Friday, July 17, 2009

First Tasks

Upon arrival in El Salvador, the customs officers issue you a 90-day tourist visa at the border. After that, your first order of business should be to obtain a "NIT" card.

The NIT, Número de Identificación Tributaria, is the local equivalent of the Taxpayer Identification Number, issuable to any individual who holds a valid passport -- even if they only have a 90-day tourist visa. It is a stepping stone to doing other important things, like setting up a local bank account.

Fortunately for us, one of the school staffers took Geoff and me to apply for a NIT on the first day. The whole process took about 10 minutes and 50 cents. --You read that right, 50 cents! For both of us combined! The same awesome lady also took me to open a local bank account, which took significantly longer. There were a lot of papers to sign, and it looked like the only reason why things went through so smoothly was because I was backed by the Escuela Americana staffer.

Then, Geoff and I spent the rest of the day looking at apartments (putting what little Spanish we know to the test). Even though there is still paperwork stuff to iron out, we are pretty sure we have found our first home! yay! For future reference, doing everything in El Salvador is about whom you know. There is no Craigslist or real-estate agency... You go look at apartments that are owned by a friend-of-a-friend, or by the mom of a cousin of a co-worker. Pretty funny. :)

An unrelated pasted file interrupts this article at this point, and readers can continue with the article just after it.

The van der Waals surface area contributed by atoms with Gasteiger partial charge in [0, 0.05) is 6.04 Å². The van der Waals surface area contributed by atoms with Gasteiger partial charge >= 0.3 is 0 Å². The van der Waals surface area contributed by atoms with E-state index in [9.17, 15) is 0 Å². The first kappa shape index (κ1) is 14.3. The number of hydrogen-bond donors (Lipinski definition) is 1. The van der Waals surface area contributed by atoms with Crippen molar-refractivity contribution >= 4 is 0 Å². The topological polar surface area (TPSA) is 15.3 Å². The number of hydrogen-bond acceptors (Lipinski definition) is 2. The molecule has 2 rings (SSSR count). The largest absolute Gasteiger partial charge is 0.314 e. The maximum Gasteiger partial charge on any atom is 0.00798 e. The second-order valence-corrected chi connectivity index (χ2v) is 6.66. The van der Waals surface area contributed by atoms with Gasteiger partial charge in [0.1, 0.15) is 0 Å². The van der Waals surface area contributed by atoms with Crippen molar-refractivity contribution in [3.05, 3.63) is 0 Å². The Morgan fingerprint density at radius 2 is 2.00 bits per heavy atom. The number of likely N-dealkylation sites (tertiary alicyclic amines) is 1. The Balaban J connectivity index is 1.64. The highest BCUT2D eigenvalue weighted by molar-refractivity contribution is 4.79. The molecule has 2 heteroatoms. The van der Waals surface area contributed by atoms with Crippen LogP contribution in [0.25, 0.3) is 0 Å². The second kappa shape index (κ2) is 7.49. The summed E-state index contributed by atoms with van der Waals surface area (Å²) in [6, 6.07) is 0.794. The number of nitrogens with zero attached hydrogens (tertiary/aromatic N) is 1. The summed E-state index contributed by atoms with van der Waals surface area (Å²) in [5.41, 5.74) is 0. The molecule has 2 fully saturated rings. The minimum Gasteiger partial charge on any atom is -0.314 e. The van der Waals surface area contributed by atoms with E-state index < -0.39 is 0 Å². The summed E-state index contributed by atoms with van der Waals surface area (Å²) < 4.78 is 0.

Keeping our fingers crossed, Geoff and I will be in our home by Sunday, minimally settled by next week (with cellular phones and internet access all hooked up, and our bed delivered), so that we can start taking surf lessons! :) (As it turns out, one of my new co-workers dates one of the top-ranked surfers in El Salvador, and he offers $10 surf lessons... As you might expect, Geoff has already enthusiastically chatted him up and gotten him to agree to teach us to surf!)


Incidentally, I looked it up briefly out of curiosity, and it looks like the requirements for getting a tax ID number are indeed much stricter in the US than in El Salvador, as one might expect. As a foreigner looking to apply for a Social Security number, you would have to either prove that you have permission to work in the States or prove that you are part of a federal program (ie. federal funding) that requires an SSN.

As for opening US bank accounts as a foreigner, the process is so mind-bogglingly complex that I would have to recommend browsing through this link to get a sense of the difficulties involved. It is pretty insane how unfriendly the US framework is to foreign businesses, and yet how many people still want to do business with us. ...For now, anyway.

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